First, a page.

More than 20 years ago, a tightly knit band of men who lived, showered, slept and were prepared to die together in the line of duty were confronted with an unwelcome prospect: a new ordinance prohibiting them from discriminating against gays. Like some in the military today who have balked at President Clinton's proposal to lift the ban on gays, men in the San Francisco Fire Department resisted when the city ruled in that departments could not discriminate on the basis of sexual orientation. The firefighters, who have their own paramilitary culture, would obey the ordinance but not embrace it. Those who resisted change have, for the most part, won. Today there are 1, firefighters in uniform, but only one is openly gay: Lt.
FBU Gay/Lesbian Support Group; National Women’s Advisory Committee
GAY FIREFIGHTERS WORK QUIETLY IN SAN FRANCISCO - Chicago Tribune
Nine Scottish firefighters who refused to hand out safety leaflets at a gay pride event were today ordered to undergo "intensive" diversity training. Some of the officers, from Cowcaddens fire station, in Glasgow, argued that it would have been "embarrassing" for them to attend the Pride Scotia festival, which took place in June, in uniform. Others claimed that taking part in the event would have contradicted their moral beliefs. However, managers at Strathclyde Fire and Rescue said the officers' refusal to distribute leaflets containing advice on fire prevention was "a fundamental breach of one of their core responsibilities". The statement said all nine firefighters accepted that they "should have performed their duties at the Pride Scotia festival", adding that they would undergo an intensive course of diversity training. The other eight received written warnings.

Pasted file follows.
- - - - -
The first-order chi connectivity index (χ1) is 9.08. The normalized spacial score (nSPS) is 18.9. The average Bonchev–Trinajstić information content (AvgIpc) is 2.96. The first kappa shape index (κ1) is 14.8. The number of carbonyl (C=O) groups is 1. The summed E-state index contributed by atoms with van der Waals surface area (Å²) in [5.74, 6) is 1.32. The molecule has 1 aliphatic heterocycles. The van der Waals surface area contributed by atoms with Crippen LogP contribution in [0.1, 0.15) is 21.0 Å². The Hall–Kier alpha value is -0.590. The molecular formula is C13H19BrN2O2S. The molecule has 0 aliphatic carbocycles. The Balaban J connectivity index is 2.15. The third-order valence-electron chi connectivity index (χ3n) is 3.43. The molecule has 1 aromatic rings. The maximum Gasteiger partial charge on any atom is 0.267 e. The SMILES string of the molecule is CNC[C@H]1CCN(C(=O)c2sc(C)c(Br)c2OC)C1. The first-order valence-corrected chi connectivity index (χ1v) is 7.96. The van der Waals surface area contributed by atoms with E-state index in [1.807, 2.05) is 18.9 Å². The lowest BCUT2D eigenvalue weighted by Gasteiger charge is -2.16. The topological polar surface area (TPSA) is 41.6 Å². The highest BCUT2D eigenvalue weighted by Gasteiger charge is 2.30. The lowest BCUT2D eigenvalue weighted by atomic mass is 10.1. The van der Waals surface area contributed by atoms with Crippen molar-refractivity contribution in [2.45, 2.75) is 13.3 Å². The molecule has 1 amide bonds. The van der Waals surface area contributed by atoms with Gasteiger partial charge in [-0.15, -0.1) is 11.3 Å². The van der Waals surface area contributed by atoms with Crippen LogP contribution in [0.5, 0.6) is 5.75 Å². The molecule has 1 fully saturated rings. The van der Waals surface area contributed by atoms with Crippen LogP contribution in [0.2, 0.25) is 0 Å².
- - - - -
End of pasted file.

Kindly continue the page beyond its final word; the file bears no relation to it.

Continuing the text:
National Center for Lesbian Rights
In ruling in Ms. The ruling clarifies in the First Circuit that the existence of sexual orientation discrimination does not negate a sex discrimination claim under Title VII. A moving, powerful opinion by Judge Ojetta Rogeriee Thompson emphatically upheld the verdict and damages awarded Ms. Franchina against the City of Providence, citing the egregious abuse Ms. Franchina endured.
A federal appeals court ruled last week that federal anti-discrimination law extends protections to gay and lesbian workers in cases where they claim discrimination based on both their sexual orientation and gender. Last Thursday, the U. Franchina initially sued in federal court in , alleging she developed severe post-traumatic stress because of the constant mistreatment.